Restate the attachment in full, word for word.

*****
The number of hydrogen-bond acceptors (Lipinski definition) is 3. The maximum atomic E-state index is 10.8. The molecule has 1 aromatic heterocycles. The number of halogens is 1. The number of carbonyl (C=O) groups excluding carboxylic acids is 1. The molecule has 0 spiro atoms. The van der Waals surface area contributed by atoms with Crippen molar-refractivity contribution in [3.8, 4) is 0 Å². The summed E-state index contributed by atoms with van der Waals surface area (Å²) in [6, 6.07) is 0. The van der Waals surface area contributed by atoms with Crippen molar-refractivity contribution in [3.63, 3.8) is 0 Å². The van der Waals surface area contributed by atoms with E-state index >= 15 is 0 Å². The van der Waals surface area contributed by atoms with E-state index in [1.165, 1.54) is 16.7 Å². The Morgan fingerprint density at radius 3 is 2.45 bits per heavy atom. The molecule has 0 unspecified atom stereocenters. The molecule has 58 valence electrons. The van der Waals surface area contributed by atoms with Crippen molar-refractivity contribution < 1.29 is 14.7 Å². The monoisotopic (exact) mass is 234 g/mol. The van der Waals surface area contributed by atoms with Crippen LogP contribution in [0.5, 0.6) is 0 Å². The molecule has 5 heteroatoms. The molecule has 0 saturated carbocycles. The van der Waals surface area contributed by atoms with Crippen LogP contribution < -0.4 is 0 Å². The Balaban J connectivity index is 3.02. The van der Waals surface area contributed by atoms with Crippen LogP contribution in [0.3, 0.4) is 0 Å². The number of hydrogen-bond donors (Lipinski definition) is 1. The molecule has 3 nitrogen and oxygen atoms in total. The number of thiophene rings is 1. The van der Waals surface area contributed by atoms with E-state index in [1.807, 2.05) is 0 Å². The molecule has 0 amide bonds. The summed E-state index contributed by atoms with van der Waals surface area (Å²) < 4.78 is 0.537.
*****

The number of hydrogen-bond acceptors (Lipinski definition) is 3. The maximum atomic E-state index is 10.8. The molecule has 1 aromatic heterocycles. The number of halogens is 1. The number of carbonyl (C=O) groups excluding carboxylic acids is 1. The molecule has 0 spiro atoms. The van der Waals surface area contributed by atoms with Crippen molar-refractivity contribution in [3.8, 4) is 0 Å². The summed E-state index contributed by atoms with van der Waals surface area (Å²) in [6, 6.07) is 0. The van der Waals surface area contributed by atoms with Crippen molar-refractivity contribution in [3.63, 3.8) is 0 Å². The van der Waals surface area contributed by atoms with E-state index >= 15 is 0 Å². The van der Waals surface area contributed by atoms with E-state index in [1.165, 1.54) is 16.7 Å². The Morgan fingerprint density at radius 3 is 2.45 bits per heavy atom. The molecule has 0 unspecified atom stereocenters. The molecule has 58 valence electrons. The van der Waals surface area contributed by atoms with Crippen molar-refractivity contribution < 1.29 is 14.7 Å². The monoisotopic (exact) mass is 234 g/mol. The van der Waals surface area contributed by atoms with Crippen LogP contribution in [0.5, 0.6) is 0 Å². The molecule has 5 heteroatoms. The molecule has 0 saturated carbocycles. The van der Waals surface area contributed by atoms with Crippen LogP contribution < -0.4 is 0 Å². The Balaban J connectivity index is 3.02. The van der Waals surface area contributed by atoms with Crippen LogP contribution in [0.3, 0.4) is 0 Å². The number of hydrogen-bond donors (Lipinski definition) is 1. The molecule has 3 nitrogen and oxygen atoms in total. The number of thiophene rings is 1. The van der Waals surface area contributed by atoms with E-state index in [1.807, 2.05) is 0 Å². The molecule has 0 amide bonds. The summed E-state index contributed by atoms with van der Waals surface area (Å²) < 4.78 is 0.537.